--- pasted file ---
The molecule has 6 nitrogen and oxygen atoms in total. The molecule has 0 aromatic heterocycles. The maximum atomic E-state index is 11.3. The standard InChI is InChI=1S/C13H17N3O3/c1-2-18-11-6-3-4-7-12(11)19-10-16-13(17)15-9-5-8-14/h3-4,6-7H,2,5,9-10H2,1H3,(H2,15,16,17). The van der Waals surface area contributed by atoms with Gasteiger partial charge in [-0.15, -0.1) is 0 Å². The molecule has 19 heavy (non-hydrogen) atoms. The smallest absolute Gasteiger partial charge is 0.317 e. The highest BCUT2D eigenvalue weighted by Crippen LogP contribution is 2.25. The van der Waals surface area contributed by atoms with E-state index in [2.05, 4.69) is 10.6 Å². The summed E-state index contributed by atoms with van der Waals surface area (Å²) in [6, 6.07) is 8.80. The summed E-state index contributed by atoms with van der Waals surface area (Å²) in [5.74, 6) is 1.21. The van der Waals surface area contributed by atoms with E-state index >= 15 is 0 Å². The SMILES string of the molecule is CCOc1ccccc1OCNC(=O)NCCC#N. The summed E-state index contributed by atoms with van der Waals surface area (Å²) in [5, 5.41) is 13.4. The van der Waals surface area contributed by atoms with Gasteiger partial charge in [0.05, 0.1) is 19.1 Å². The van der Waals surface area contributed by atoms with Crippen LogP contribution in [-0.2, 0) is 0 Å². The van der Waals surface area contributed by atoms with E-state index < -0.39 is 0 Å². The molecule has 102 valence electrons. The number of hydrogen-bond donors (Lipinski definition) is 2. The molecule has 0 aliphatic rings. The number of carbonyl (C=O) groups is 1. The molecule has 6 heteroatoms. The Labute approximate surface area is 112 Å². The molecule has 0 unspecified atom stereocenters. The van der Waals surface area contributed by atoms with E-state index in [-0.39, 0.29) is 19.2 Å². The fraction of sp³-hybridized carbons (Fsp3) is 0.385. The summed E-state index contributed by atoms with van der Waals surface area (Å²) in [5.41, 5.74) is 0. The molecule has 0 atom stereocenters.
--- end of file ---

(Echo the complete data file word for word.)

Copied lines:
The molecule has 6 nitrogen and oxygen atoms in total. The molecule has 0 aromatic heterocycles. The maximum atomic E-state index is 11.3. The standard InChI is InChI=1S/C13H17N3O3/c1-2-18-11-6-3-4-7-12(11)19-10-16-13(17)15-9-5-8-14/h3-4,6-7H,2,5,9-10H2,1H3,(H2,15,16,17). The van der Waals surface area contributed by atoms with Gasteiger partial charge in [-0.15, -0.1) is 0 Å². The molecule has 19 heavy (non-hydrogen) atoms. The smallest absolute Gasteiger partial charge is 0.317 e. The highest BCUT2D eigenvalue weighted by Crippen LogP contribution is 2.25. The van der Waals surface area contributed by atoms with E-state index in [2.05, 4.69) is 10.6 Å². The summed E-state index contributed by atoms with van der Waals surface area (Å²) in [6, 6.07) is 8.80. The summed E-state index contributed by atoms with van der Waals surface area (Å²) in [5.74, 6) is 1.21. The van der Waals surface area contributed by atoms with E-state index >= 15 is 0 Å². The SMILES string of the molecule is CCOc1ccccc1OCNC(=O)NCCC#N. The summed E-state index contributed by atoms with van der Waals surface area (Å²) in [5, 5.41) is 13.4. The van der Waals surface area contributed by atoms with Gasteiger partial charge in [0.05, 0.1) is 19.1 Å². The van der Waals surface area contributed by atoms with Crippen LogP contribution in [-0.2, 0) is 0 Å². The van der Waals surface area contributed by atoms with E-state index < -0.39 is 0 Å². The molecule has 102 valence electrons. The number of hydrogen-bond donors (Lipinski definition) is 2. The molecule has 0 aliphatic rings. The number of carbonyl (C=O) groups is 1. The molecule has 6 heteroatoms. The Labute approximate surface area is 112 Å². The molecule has 0 unspecified atom stereocenters. The van der Waals surface area contributed by atoms with E-state index in [-0.39, 0.29) is 19.2 Å². The fraction of sp³-hybridized carbons (Fsp3) is 0.385. The summed E-state index contributed by atoms with van der Waals surface area (Å²) in [5.41, 5.74) is 0. The molecule has 0 atom stereocenters.